# $\mathbb{C}$ as a Kähler manifold

$\mathbb{C}$ can be interpreted as $\mathbb{R}^{2}$ with a complex structure (http://planetmath.org/AlmostComplexStructure) $J$.

Parametrize $\mathbb{R}^{2}$ via the usual coordinates $(x,y)$.

A point $z$ in the complex plane can thus be written $z=x+iy$.

The tangent space at each point is generated by the $\mathrm{span}_{\mathbb{R}}\left\{\frac{\partial}{\partial x},\frac{\partial}{% \partial y}\right\}$ and the complex structure (http://planetmath.org/AlmostComplexStructure) $J$ is defined by11notice $J$ acts as a counterclockwise rotation by $\frac{\pi}{2}$, just as expected

 $\displaystyle J\left(\frac{\partial}{\partial x}\right)=\frac{\partial}{% \partial y}$ (1) $\displaystyle J\left(\frac{\partial}{\partial y}\right)=-\frac{\partial}{% \partial x}$ (2)

The metric can be the usual metric $g=dx\otimes dx+dy\otimes dy$. This is a flat metric and therefore all the covariant derivatives are plain partial derivatives in the $(x,y)$ coordinates22the Christoffel symbols on these coordinates vanish.

So lets verify all the points in the definition.

• $\mathbb{C}$ is a Riemannian Manifold

• $g$ is Hermitian.

 $g\left(J\frac{\partial}{\partial x},J\frac{\partial}{\partial y}\right)=g\left% (\frac{\partial}{\partial y},-\frac{\partial}{\partial x}\right)=0=g\left(% \frac{\partial}{\partial x},\frac{\partial}{\partial y}\right)\\$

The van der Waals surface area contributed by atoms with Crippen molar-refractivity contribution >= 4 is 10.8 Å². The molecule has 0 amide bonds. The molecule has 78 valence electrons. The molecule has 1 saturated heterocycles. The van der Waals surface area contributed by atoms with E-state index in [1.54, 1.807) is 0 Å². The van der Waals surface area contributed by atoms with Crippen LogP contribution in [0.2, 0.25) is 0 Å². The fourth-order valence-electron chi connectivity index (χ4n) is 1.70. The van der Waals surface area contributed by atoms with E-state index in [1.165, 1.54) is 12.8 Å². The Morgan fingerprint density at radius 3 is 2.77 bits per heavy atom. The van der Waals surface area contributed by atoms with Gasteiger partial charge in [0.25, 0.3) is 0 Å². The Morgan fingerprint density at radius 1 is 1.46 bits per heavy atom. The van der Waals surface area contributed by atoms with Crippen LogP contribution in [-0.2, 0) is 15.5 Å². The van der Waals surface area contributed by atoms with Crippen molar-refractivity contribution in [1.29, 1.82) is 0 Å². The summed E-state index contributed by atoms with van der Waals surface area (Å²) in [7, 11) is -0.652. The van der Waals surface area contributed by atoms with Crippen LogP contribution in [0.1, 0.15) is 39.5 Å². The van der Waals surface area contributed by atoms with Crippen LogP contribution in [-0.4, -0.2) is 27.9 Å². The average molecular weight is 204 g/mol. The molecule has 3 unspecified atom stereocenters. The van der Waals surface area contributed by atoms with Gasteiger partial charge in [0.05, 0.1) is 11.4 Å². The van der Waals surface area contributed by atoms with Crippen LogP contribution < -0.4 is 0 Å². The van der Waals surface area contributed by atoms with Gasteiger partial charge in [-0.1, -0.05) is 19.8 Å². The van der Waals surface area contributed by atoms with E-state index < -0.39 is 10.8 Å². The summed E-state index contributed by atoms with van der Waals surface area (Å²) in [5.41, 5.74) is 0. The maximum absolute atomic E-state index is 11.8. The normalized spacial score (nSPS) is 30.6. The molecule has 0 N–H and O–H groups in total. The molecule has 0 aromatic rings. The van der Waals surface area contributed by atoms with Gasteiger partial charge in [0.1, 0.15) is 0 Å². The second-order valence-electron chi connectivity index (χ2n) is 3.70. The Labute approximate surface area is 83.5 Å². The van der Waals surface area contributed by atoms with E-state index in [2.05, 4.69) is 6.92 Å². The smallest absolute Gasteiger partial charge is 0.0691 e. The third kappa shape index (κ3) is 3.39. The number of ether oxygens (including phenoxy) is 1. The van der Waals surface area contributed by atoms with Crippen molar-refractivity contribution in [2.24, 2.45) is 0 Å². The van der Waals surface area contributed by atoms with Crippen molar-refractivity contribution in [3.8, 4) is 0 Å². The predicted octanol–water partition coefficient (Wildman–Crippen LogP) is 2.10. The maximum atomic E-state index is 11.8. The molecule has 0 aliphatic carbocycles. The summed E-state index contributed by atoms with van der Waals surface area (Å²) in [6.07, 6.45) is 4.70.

$g\left(J\frac{\partial}{\partial x},J\frac{\partial}{\partial x}\right)=g\left% (\frac{\partial}{\partial y},\frac{\partial}{\partial y}\right)=1=g\left(\frac% {\partial}{\partial x},\frac{\partial}{\partial x}\right)$
 $g\left(J\frac{\partial}{\partial y},J\frac{\partial}{\partial y}\right)=g\left% (-\frac{\partial}{\partial x},-\frac{\partial}{\partial x}\right)=1=g\left(% \frac{\partial}{\partial y},\frac{\partial}{\partial y}\right)$
• $J$ is covariantly constant because its components in the $(x,y)$ coordinates are constant and as previously stated, the covariant derivatives are just partial derivatives in this example.

$\mathbb{C}$ is therefore a Kähler manifold.

The symplectic form for this example is

 $\omega=dx\wedge dy$

This is the simplest example of a Kähler manifold and can be seen as a template for other less trivial examples. Those are generalizations of this example just as Riemannian manifolds are generalizations of $\mathbb{R}^{n}$ seen as a metric space.

Title $\mathbb{C}$ as a Kähler manifold mathbbCAsAKahlerManifold 2013-03-22 15:46:32 2013-03-22 15:46:32 cvalente (11260) cvalente (11260) 16 cvalente (11260) Example msc 53D99 KahlerManifold AlmostComplexStructure SymplecticManifold